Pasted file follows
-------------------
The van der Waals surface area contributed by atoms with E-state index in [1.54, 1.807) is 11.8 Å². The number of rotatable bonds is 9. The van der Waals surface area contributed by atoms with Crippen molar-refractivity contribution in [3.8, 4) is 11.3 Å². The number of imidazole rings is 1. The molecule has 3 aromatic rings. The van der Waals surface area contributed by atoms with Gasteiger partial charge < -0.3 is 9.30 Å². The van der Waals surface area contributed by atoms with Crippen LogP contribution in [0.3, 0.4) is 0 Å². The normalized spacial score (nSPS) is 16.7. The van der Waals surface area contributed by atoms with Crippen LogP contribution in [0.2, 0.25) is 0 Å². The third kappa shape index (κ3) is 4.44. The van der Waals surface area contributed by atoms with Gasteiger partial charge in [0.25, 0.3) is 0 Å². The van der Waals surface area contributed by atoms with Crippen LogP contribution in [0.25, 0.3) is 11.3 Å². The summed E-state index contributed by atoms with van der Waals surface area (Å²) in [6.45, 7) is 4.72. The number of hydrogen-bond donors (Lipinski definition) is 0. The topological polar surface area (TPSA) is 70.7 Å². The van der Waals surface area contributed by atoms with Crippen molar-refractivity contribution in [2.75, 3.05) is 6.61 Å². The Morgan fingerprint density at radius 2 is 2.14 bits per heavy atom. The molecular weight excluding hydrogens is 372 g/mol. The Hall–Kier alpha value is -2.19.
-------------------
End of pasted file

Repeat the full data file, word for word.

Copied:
The van der Waals surface area contributed by atoms with E-state index in [1.54, 1.807) is 11.8 Å². The number of rotatable bonds is 9. The van der Waals surface area contributed by atoms with Crippen molar-refractivity contribution in [3.8, 4) is 11.3 Å². The number of imidazole rings is 1. The molecule has 3 aromatic rings. The van der Waals surface area contributed by atoms with Gasteiger partial charge < -0.3 is 9.30 Å². The van der Waals surface area contributed by atoms with Crippen LogP contribution in [0.3, 0.4) is 0 Å². The normalized spacial score (nSPS) is 16.7. The van der Waals surface area contributed by atoms with Crippen LogP contribution in [0.2, 0.25) is 0 Å². The third kappa shape index (κ3) is 4.44. The van der Waals surface area contributed by atoms with Gasteiger partial charge in [0.25, 0.3) is 0 Å². The van der Waals surface area contributed by atoms with Crippen LogP contribution in [0.25, 0.3) is 11.3 Å². The summed E-state index contributed by atoms with van der Waals surface area (Å²) in [6.45, 7) is 4.72. The number of hydrogen-bond donors (Lipinski definition) is 0. The topological polar surface area (TPSA) is 70.7 Å². The van der Waals surface area contributed by atoms with Crippen molar-refractivity contribution in [2.75, 3.05) is 6.61 Å². The Morgan fingerprint density at radius 2 is 2.14 bits per heavy atom. The molecular weight excluding hydrogens is 372 g/mol. The Hall–Kier alpha value is -2.19.